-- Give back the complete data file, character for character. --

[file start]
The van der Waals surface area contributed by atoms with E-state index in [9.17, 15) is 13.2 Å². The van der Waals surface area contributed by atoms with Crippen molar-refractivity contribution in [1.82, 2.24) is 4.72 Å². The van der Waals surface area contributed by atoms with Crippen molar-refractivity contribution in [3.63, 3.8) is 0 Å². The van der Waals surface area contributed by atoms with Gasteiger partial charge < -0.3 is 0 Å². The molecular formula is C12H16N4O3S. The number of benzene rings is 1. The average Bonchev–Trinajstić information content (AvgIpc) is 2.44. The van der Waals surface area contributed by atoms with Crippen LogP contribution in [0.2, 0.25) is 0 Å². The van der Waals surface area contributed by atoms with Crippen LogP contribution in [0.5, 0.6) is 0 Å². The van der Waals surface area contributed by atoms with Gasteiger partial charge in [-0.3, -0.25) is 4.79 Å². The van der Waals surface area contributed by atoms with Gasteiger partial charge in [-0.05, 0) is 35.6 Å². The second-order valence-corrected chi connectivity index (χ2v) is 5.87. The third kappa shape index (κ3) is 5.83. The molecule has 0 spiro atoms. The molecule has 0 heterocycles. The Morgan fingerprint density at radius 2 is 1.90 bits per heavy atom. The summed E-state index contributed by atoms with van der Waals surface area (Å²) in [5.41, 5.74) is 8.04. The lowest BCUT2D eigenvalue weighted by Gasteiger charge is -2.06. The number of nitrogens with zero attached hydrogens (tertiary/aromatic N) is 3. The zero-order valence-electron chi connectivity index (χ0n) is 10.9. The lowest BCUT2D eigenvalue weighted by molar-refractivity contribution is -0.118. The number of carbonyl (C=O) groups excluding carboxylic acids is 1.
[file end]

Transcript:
The van der Waals surface area contributed by atoms with E-state index in [9.17, 15) is 13.2 Å². The van der Waals surface area contributed by atoms with Crippen molar-refractivity contribution in [1.82, 2.24) is 4.72 Å². The van der Waals surface area contributed by atoms with Crippen molar-refractivity contribution in [3.63, 3.8) is 0 Å². The van der Waals surface area contributed by atoms with Gasteiger partial charge < -0.3 is 0 Å². The molecular formula is C12H16N4O3S. The number of benzene rings is 1. The average Bonchev–Trinajstić information content (AvgIpc) is 2.44. The van der Waals surface area contributed by atoms with Crippen LogP contribution in [0.2, 0.25) is 0 Å². The van der Waals surface area contributed by atoms with Crippen LogP contribution in [0.5, 0.6) is 0 Å². The van der Waals surface area contributed by atoms with Gasteiger partial charge in [-0.3, -0.25) is 4.79 Å². The van der Waals surface area contributed by atoms with Gasteiger partial charge in [-0.05, 0) is 35.6 Å². The second-order valence-corrected chi connectivity index (χ2v) is 5.87. The third kappa shape index (κ3) is 5.83. The molecule has 0 spiro atoms. The molecule has 0 heterocycles. The Morgan fingerprint density at radius 2 is 1.90 bits per heavy atom. The summed E-state index contributed by atoms with van der Waals surface area (Å²) in [5.41, 5.74) is 8.04. The lowest BCUT2D eigenvalue weighted by Gasteiger charge is -2.06. The number of nitrogens with zero attached hydrogens (tertiary/aromatic N) is 3. The zero-order valence-electron chi connectivity index (χ0n) is 10.9. The lowest BCUT2D eigenvalue weighted by molar-refractivity contribution is -0.118. The number of carbonyl (C=O) groups excluding carboxylic acids is 1.